By By Craig Ziemba
Aug. 10, 2003
Bit by bit, the homosexual culture has worn down American morality like water lapping on an earthen dam. This week's announcement by the Episcopal church that an openly homosexual priest was promoted to bishop crashed like a tidal wave.
Did I miss something? Forgive me for asking such a basic question, but how did a homosexual come to be a minister in a Christian church in the first place?
Evidently, it has become necessary to state the obvious: Homosexuality is one of the lifestyles that are expressly prohibited by both the Old and New Testaments. No one of Jewish or Christian faiths, which are based upon the Scripture, can ignore this fact any more than they can ignore the prohibitions against adultery, bestiality or incest. This is not a matter of personal interpretation. It is black and white (Leviticus 18:22, Romans 1:26-28).
Since it's impossible to logically arrive at a pro-homosexual position from the Scripture, the question really is whether or not Christians and Jews should base their doctrine on the Bible at all or on their own personal feelings. This is the struggle facing the American church.
Listening to the arguments last week of those in favor of homosexual clergy and those opposed made this distinction clear. Those opposed to the ordination of homosexuals cited scripture as the basis for their position, while those in favor of homosexual clergy based their arguments on sociological or psychological grounds.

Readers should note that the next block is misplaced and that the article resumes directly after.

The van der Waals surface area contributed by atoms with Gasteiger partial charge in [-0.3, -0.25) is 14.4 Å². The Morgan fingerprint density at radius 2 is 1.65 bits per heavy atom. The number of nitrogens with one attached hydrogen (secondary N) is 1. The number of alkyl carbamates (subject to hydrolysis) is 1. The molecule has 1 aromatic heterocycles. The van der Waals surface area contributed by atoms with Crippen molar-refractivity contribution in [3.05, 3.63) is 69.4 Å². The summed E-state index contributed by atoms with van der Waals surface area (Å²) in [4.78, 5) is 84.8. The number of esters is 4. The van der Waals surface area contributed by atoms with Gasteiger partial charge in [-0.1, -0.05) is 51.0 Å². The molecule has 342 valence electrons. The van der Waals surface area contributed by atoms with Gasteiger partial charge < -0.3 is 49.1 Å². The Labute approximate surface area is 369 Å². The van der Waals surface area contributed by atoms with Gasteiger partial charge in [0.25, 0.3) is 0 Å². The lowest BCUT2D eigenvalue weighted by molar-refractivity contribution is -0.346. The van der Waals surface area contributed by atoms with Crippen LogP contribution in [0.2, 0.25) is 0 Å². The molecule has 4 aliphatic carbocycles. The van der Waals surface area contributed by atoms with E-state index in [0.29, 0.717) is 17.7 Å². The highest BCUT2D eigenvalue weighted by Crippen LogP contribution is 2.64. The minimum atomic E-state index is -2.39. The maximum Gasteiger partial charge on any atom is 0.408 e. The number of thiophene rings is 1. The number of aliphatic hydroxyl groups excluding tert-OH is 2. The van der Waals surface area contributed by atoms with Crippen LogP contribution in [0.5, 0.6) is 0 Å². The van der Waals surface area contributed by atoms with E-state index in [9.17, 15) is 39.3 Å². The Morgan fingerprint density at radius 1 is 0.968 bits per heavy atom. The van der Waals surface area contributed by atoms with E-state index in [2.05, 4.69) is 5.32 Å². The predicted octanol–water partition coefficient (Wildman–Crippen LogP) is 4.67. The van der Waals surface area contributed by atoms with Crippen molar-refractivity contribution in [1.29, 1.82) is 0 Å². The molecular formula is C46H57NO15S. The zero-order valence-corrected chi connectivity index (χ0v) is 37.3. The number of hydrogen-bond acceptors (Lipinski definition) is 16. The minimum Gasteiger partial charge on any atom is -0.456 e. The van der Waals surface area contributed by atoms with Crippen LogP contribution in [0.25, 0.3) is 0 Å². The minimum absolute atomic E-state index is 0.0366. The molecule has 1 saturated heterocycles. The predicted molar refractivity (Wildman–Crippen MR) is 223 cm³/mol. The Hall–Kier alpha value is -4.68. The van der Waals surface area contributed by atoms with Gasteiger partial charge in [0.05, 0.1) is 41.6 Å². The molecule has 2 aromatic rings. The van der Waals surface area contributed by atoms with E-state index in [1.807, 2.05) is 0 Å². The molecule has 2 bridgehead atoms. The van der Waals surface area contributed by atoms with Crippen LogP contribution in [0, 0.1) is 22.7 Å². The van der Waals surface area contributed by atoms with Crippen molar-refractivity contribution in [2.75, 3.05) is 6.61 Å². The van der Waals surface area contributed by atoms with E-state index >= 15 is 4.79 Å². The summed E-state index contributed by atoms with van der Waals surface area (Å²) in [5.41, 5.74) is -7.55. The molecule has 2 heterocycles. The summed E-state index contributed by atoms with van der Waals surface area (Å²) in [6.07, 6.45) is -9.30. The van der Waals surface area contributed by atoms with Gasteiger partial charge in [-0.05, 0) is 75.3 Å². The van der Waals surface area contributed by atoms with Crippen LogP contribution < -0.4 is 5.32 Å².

Homosexual activists in the church conspicuously ignore what the Bible teaches about morality and choose instead to cut and paste together a picture of a God who makes no demands or commands on how we should live. In other words, God is not to be obeyed, but remade into an image that suits our own taste. Each of us, therefore, is free to pick and choose which commandments we will keep and which we will discard as too much of an infringement on our perception of personal rights.
All of us, including preachers, are sinners who fall dreadfully short of God's standards. That doesn't mean, however, that we should put men and women who openly espouse lifestyles that are prohibited by Scripture into positions of leadership in the church. To sin is normal. To encourage others to disobey God's commandments from the pulpit and assuage guilt with false teaching is quite another.
Either the Bible is the divinely inspired Word of God (II Timothy 3:16) that should be taught in the church and obeyed, or it's a collection of fables and lies that should be thrown out. The church can't have it both ways.
The events of the week should serve as a wakeup call that America's foundations of faith and family are under serious attack. Social and theological liberals are engaged in a vigorous campaign to wage a cultural war that we cannot afford to lose. Their attempts to normalize what is abnormal must be resisted with the truth.
I neither fear nor hate homosexuals. They are caught up in a lifestyle that is degrading to them and devastating to the culture around them. It's past time for churches and communities to stand up against homosexual marriages and homosexual preachers before our children grow up confused about both.
Craig Ziemba is a pilot who lives in Meridian.